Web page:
When delving into the story of this film, it is a convoluted mess. Yes, things are pretty straightforward but there are a few minor plot twists and developments that come out of nowhere and don’t fit the overall narrative of the film. For instance, Matthew McConaughey’s character Cooper has a son who, for whatever reason, is obsessed with staying on his M.I.A. father’s farm even though it is killing his wife and child. This is a bizarre side story that just doesn’t fit within the film. And after his sister burns his crops and tries to kidnap his family, after he punched her husband in the face, he just stands there like a mute retard when confronted by her babbling about her dad’s magic watch sending Morse code through space and time through the power of love. It was reminiscent of the plot to a bad 80s music video.

Another bizarre plot twist that we are introduced to is when Anne Hathaway’s character Amelia Brand uncharacteristically pushes for the explorers to use the last of their fuel to visit the planet with her former lover on it. After being a hardcore scientist and being bred for this mission, probably all of her adult life, she is willing to throw all of humanity away on her own selfish heart. This just doesn’t fit her character leading up to that point and this also leads to the film pushing the concept that love is a dimension that can transcend space, time and every other barrier. Love is a force similar to gravity. The film lost me with this mystic woo. It suddenly felt like a Manga written by a 12 year-old girl.

And speaking of mystic woo, we come to discover that getting sucked into a black hole brings a person to some weird alien-crafted maze of windows that look into Cooper’s daughter’s bedroom at different points in time. This led to Cooper reaching out through love to send messages to his daughter years prior, which earlier in the film, were dismissed as a ghost. Cooper discovers that the ghost was real and he was the ghost. Cue panic-ridden crying and yelling by McConaughey for fifteen minutes as he is stuck behind his daughter’s mystic bookshelf in the center of a black hole.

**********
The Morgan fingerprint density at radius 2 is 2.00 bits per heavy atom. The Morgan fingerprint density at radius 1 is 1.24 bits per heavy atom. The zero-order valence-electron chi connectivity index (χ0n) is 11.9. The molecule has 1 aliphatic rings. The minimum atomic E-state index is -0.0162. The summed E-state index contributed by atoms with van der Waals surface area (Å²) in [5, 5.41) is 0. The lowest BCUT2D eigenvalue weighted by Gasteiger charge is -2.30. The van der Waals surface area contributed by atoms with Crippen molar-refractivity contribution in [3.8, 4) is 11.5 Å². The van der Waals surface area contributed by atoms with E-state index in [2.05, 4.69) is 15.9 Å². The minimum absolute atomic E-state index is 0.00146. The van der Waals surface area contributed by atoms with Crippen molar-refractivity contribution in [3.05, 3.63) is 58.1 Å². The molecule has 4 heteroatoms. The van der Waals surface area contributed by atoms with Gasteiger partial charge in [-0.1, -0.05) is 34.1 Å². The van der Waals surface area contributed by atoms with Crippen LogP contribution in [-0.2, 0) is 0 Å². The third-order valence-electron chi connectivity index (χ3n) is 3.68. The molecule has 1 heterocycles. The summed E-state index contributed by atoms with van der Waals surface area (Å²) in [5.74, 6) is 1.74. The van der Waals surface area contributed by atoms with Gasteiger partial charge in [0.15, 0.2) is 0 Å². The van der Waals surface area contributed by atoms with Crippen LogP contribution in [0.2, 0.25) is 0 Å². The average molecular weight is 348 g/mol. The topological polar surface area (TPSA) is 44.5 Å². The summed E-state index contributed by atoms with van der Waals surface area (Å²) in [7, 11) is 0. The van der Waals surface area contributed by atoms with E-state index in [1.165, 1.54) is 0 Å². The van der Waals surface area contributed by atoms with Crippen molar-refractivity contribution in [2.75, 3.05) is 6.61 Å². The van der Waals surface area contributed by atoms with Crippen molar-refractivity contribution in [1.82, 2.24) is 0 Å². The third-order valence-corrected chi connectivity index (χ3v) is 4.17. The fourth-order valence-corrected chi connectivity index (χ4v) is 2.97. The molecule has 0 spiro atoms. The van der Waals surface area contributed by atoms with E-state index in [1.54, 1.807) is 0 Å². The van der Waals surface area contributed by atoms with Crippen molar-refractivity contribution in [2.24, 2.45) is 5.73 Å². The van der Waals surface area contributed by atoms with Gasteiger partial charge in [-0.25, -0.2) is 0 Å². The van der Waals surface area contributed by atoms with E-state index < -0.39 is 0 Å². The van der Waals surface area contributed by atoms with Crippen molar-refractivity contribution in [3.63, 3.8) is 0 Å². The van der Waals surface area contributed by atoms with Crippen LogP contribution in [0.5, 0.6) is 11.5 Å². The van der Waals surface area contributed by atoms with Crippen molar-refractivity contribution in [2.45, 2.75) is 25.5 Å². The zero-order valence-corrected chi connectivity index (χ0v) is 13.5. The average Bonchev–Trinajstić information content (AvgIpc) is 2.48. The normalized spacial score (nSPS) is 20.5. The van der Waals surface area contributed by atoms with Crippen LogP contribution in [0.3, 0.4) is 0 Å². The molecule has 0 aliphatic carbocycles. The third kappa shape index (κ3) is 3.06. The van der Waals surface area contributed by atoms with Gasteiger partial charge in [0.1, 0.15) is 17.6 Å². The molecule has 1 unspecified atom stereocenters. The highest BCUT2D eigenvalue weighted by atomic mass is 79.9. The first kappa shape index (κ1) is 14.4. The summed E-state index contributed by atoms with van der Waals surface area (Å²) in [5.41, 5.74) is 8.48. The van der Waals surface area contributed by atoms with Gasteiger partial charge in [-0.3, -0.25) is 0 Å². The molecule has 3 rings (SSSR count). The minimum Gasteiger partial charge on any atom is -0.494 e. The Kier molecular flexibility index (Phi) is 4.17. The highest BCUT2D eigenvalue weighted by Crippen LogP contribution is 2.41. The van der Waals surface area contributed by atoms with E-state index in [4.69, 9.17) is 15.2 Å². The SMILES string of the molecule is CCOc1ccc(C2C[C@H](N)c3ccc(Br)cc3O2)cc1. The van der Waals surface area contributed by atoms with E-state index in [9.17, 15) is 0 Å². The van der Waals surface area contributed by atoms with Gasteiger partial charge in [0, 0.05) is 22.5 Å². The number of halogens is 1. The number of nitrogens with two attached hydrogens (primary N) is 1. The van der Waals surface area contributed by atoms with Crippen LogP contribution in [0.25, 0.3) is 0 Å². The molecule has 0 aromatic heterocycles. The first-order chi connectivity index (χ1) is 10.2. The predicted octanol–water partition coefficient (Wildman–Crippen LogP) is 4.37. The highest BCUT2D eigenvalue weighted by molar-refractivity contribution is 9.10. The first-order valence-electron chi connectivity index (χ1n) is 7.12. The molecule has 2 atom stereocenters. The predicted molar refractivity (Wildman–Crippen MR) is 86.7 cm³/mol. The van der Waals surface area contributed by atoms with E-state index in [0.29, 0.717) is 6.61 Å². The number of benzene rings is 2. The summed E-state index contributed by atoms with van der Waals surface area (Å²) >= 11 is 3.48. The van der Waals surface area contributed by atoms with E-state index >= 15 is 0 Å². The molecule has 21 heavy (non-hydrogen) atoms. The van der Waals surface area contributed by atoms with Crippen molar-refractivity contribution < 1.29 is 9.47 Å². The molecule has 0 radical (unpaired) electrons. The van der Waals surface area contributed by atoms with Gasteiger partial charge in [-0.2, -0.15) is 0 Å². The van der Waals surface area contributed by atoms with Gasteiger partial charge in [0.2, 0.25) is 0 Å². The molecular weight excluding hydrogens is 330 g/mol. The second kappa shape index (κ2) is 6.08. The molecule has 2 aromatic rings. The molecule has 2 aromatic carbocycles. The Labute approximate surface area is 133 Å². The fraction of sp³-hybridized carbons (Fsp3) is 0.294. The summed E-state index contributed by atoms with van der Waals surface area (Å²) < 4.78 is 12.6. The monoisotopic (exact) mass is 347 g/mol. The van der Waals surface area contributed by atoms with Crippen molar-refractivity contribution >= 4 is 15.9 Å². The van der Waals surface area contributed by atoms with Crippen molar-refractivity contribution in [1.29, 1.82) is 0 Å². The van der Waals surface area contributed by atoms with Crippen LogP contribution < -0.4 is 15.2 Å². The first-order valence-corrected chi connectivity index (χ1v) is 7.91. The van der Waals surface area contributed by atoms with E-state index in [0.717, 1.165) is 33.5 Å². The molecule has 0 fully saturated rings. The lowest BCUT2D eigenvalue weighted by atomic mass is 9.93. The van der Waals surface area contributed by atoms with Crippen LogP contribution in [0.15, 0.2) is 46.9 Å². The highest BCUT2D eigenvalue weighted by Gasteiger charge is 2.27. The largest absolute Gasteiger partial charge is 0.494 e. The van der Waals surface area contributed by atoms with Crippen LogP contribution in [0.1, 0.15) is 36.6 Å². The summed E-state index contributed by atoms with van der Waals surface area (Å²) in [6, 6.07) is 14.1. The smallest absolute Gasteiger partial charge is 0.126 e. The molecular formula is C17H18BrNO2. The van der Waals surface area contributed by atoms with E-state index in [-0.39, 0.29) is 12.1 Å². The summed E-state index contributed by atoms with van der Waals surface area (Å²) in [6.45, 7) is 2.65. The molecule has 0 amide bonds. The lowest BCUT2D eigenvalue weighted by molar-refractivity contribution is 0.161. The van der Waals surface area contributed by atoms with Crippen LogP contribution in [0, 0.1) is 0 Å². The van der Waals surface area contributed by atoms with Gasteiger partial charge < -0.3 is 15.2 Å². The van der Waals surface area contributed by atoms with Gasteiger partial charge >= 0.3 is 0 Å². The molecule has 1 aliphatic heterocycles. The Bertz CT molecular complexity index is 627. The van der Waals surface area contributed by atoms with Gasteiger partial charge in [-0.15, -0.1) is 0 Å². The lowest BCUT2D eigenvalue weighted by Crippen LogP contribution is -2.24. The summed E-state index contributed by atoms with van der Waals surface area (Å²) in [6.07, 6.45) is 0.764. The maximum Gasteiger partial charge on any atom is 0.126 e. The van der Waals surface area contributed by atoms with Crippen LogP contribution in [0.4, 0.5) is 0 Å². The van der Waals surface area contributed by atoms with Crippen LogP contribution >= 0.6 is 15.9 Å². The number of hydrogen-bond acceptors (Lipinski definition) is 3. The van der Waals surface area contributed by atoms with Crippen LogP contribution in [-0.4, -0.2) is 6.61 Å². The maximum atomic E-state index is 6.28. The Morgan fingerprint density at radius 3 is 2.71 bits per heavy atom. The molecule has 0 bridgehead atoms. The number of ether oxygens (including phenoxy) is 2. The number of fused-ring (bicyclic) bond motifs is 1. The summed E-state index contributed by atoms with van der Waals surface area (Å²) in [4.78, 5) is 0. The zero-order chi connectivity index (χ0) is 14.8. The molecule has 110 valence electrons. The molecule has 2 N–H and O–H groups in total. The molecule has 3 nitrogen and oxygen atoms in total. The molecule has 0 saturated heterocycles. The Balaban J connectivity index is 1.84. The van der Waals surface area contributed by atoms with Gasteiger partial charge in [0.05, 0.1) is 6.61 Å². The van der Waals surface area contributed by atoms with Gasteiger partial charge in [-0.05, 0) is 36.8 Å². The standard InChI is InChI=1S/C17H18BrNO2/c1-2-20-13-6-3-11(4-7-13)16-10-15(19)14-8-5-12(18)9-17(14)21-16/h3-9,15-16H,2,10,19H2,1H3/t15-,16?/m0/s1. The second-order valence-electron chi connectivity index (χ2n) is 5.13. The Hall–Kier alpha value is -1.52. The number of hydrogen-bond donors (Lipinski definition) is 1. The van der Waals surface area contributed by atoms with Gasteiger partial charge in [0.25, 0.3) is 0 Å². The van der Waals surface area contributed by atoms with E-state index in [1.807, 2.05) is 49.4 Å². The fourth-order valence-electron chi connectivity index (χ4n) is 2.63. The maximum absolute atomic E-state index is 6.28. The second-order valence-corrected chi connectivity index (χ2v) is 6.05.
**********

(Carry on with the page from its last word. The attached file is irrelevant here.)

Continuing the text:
The film confusingly represents love as a force like gravity and somehow love can make a wristwatch’s second hand talk to someone in the past with Morse code.

What is somewhat irritating is that Christopher Nolan consulted with a very knowledgeable physicist on this film but the scientific accuracy was pretty shitty. What I had hoped would be a scientific film where we might encounter another intelligence beyond our scope of comprehension, was instead a fantasy film wrapped in fairy tale where the superior intelligence was just fifth dimensional human beings trying to help their own race evolve and get off of a dying planet. I’d have to write a series of blogs or a book even on the amount of paradoxes here.

In regards to the black hole sequence, Nolan used his physics expert to help him create a realistic scenario and to make the sequence visually authentic. What we got was neither. Now while the black hole looked absolutely fucking amazing and grandiose, when McConaughey flew into it, we never experienced spaghettification. Also, black holes are so powerful that even light cannot escape them, hence the name “black hole”.